Some stations around the carnival site will be exit-only or close early on Sunday and Monday. Stations may shut temporarily to prevent overcrowding. Be patient and consider strolling to a station a bit further away as part of your journey home. Here's info on some key stations:

Ladbroke Grove
Station closed on Sunday and Bank Holiday Monday.

Latimer Road
On Sunday and Bank Holiday Monday the station will close at 11.30pm.

Notting Hill Gate
On Sunday and Bank Holiday Monday the station will be exit only between 11am and 7pm. Between 11am and 7pm Circle and District line trains will not stop at this station on Sunday or anytime on Bank Holiday Monday.

Westbourne Park
Exit only between 11am and 6pm on both days. The station will close at 11.30pm on both days.

Holland Park
Exit only from 7pm on both Sunday and Monday.

Royal Oak
Exit only between 11am and 6pm on both days. The station closes at 6pm on both days.

On Bank Holiday Monday between noon and 7pm, it may be advisable to use this station as Circle and District line trains will not stop at Notting Hill Gate.

Paddington (Hammersmith and City and Circle lines)
On Sunday and Bank Holiday Monday, it may be advisable to use this station instead of Notting Hill Gate/Royal Oak as both these stations will have entry restrictions.O
Other nearby stations that aren't affected
High Street Kensington (Circle and District lines), Queen’s Park (Bakerloo line) and Shepherd’s Bush (Central line).


Queen’s Park, Kensal Rise, Kensal Green and Shepherd’s Bush stations will be running a normal timetable as will the majority of the London Overground network on Sunday. A Saturday timetable will run on Bank Holiday Monday.


While extra services will be in operation on routes 2, 36, 205, 436, 2X, 36X, 205X and 436X, no buses will enter the Carnival area from first thing Sunday morning until the first service on Tuesday morning.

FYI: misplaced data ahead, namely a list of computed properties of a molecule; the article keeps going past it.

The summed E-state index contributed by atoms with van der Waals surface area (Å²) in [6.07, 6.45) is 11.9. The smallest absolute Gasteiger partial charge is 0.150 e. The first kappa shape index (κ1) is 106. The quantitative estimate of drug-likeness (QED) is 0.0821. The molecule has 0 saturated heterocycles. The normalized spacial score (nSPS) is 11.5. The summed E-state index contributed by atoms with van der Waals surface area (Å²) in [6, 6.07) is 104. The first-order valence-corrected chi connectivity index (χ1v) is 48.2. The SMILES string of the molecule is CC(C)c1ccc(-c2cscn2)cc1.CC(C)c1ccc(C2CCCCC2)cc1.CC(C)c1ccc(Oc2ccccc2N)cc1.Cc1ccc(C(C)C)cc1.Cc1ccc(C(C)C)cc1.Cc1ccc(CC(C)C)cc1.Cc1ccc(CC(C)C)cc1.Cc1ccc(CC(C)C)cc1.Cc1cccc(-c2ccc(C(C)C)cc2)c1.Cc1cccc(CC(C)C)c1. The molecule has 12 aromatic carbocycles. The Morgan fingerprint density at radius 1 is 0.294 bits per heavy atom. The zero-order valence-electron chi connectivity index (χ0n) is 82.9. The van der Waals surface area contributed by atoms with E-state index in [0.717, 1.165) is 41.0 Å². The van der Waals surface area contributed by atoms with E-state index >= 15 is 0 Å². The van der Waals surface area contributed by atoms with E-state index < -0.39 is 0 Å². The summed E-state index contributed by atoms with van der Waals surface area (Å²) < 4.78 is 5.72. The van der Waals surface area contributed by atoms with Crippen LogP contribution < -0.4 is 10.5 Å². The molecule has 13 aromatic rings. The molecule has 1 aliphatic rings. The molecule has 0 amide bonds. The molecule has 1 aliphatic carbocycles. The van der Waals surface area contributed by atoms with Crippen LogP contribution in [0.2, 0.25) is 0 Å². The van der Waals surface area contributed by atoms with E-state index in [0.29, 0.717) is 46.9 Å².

Night buses in the area will also be subject to diversions. On both Sunday and Monday, bus services begin from Notting Hill Gate in the south and from the Prince of Wales on Harrow Road (close to Elgin Avenue) in the north. Bus stops within or adjacent to the area will carry displays about diversions or disruptions. 


Some local docking stations will be suspended or removed for Carnival, so don’t count on there being space to dock your bike.

Photo:kids at Carnival


Should I take my children?
Of course, Carnival is most kid-friendly on Sunday, known as ‘Family Day’. Arrive early to beat the crowds. Bring travel potties, snacks and water because queues and kids aren't the most compatible combo. Top tip: Write your mobile number on your child’s arm, so they can contact you if you get separated.

Is it dangerous?
Don’t be put off by the scare stories. Carnival is well policed and the crime rate is generally very low. As long as you take basic precautions – leave valuables at home; don’t flash phones, cameras or expensive gadgets around; stay with friends – then the whole thing will be a blast.

Doesn’t it get really crowded?